Followers of Jakob Ammann

Now that the reader has a clearer understanding of Mennonites, the differences between them and the Amish should come across as far clearer. Despite being arguably the more well-known of the two Christian groups, the Amish are far less numerous than Mennonites. Their 367,000 or so members exist almost exclusively in the original place to where they fled religious persecution: the United States. Only about 6,000 Amish live in Canada, as Amish America says, with recent communities having cropped up in Argentina and Bolivia. On top of this, almost 45% of United States' Amish live in their top 10 most populous communities in Indiana, Ohio, Illinois, and Pennsylvania, also per Amish America. The largest of these communities unsurprisingly lives in Lancaster, Pennsylvania, which Amishview Inn & Suites says is the original location where the Amish settled. 

By and large, the Amish stay separate from the wider world and take their traditions very seriously — including "shunning" rulebreakers, per Amish Baskets. But they do welcome visitors, as Discover Lancaster shows. No doubt owning to their community isolation, geographic concentration, and steadfast conservatism, the Amish tend to be more homogenous across communities. Amishview Inn & Suites mentions that particular Amish mainstays exist everywhere, like using horse-driven buggies, with choices limited to the color of the buggy. On her personal website, author Mary Schrockbooks — who grew up "Old Order Amish" — adds that some Amish communities have taken to using electricity if they want.

Isolation vs. integration

At this point, the reader can likely see the single biggest difference between the Amish and Mennonites, and how that main difference cascades into every other difference between the Amish and Mennonites: isolation vs. integration. The Amish remain only loosely tethered to the rest of humanity through things like selling homemade goods and tours of Amish farms. Mennonites, meanwhile — unless they're "Old Order Mennonites," as Learn Religions explains — could pass for any other person on the street, or any other 21st-century Christian. A progressively-minded Mennonite, for instance, holds onto core Christian values while doing things that the Amish would call "worldly," per Amish Baskets, like driving a car.

That's only certain Mennonites, however. This brings us to another key difference between them and the Amish: degree of differences in practices within each sect. All Amish communities are ultimately strict, and differences between them minor. Some Mennonites, per Christian History, are nearly as strict as the Amish and require specific haircuts and clothing, and have their own trappings that they consider "worldly," even zippers or belts — hence the suspenders. Other Mennonite groups "are among the most liberal churches" in the United States, as Christian History puts it, and even have gay preachers. A video from Mennonite Church USA shows singers on stage at a Mennonite service that wouldn't look out of place at any random, non-denominational guitar-and-drums Sunday song time.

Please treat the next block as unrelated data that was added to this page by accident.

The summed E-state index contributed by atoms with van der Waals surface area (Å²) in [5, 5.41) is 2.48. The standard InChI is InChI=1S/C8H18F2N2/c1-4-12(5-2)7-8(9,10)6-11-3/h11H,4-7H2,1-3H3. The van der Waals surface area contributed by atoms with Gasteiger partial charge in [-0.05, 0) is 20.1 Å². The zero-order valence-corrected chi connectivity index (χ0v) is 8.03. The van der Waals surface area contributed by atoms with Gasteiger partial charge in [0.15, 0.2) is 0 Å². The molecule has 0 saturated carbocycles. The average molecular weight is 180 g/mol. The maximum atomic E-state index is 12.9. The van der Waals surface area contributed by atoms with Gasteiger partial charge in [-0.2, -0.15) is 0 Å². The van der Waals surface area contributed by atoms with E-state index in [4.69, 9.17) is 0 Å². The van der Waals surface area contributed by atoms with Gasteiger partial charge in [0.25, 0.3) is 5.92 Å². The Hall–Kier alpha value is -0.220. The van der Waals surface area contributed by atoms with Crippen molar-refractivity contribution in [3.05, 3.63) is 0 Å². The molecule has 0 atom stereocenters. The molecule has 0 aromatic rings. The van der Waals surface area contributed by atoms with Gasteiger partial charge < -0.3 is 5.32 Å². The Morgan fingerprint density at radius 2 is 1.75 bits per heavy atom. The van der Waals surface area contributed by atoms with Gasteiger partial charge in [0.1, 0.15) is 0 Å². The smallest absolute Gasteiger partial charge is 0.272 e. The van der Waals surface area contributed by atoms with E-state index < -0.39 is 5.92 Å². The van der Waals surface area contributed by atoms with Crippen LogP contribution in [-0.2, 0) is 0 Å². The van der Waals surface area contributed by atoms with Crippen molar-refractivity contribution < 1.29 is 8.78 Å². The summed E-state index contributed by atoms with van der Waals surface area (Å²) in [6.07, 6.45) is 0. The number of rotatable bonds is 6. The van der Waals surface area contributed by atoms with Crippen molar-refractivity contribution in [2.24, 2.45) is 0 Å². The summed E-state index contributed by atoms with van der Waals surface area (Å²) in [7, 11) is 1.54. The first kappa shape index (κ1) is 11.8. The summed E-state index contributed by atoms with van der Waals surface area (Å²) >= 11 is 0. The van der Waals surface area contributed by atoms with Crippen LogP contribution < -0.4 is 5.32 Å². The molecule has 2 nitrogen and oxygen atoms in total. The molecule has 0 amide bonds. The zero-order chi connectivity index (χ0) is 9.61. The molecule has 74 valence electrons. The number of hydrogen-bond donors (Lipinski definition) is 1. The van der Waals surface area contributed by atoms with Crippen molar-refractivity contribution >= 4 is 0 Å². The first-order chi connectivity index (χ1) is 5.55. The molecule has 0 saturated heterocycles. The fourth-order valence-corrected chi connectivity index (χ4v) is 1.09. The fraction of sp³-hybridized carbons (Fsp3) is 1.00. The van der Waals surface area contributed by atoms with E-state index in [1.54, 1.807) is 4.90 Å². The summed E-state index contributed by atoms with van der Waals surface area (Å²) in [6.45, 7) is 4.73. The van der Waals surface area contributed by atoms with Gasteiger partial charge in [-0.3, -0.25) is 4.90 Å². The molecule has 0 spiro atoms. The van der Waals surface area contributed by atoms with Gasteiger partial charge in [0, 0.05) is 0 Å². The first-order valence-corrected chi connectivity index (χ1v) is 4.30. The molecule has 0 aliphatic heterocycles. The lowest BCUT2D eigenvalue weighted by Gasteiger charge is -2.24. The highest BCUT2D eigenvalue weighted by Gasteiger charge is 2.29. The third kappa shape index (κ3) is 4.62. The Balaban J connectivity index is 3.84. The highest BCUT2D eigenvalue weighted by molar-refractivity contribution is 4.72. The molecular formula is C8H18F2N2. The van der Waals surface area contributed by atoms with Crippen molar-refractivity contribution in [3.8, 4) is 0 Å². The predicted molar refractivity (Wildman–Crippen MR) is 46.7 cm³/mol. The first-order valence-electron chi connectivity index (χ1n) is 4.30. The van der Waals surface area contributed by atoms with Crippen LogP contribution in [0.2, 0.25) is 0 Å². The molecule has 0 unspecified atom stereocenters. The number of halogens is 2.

Differently Christian and growing

Snyder's Furniture has a handy overview of further differences between the Amish and Mennonites, not including minor things like head coverings that are, frankly, too numerous and niggling to go over in this article. Ultimately, both the Amish and Mennonites are Christian groups, even though the Amish's Christianity can seem more deeply submerged beneath in-your-face conversation points like, "Hey, those guys drive buggies and are really awesome at carpentry." 

Since both the Amish and Mennonites are fundamentally Christian, they have their own way of conducting services. The Amish host services in private in their own homes in strict adherence to the Anabaptist "obedient love–faith relationship" roots we mentioned, described on Anabaptist Faith. These services, interestingly enough, are not always conducted in English. Snyder's Furniture says that Pennsylvania Amish might conduct services in Pennsylvania Dutch, for example. Mennonites, in complete contrast, hold what you might consider typical, public Protestant church services, but with the aforementioned wide Mennonite range of differences. Also, Mennonites conduct services in native languages, like English.

As a final note, it's the Amish who've seen a population boom within the past 10 years. In 2012, Bloomberg reported 251,000 Amish in North America, a number which in 2022 jumped to about 367,000. While folks might be inclined to think that modernity has driven people into the Amish's rustic arms, the population jump is due to communities staying self-contained while not using birth control. "Some people would claim 90 percent of daughters and sons get baptized Amish and start families," sociology professor Joseph Donnermeyer told Bloomberg.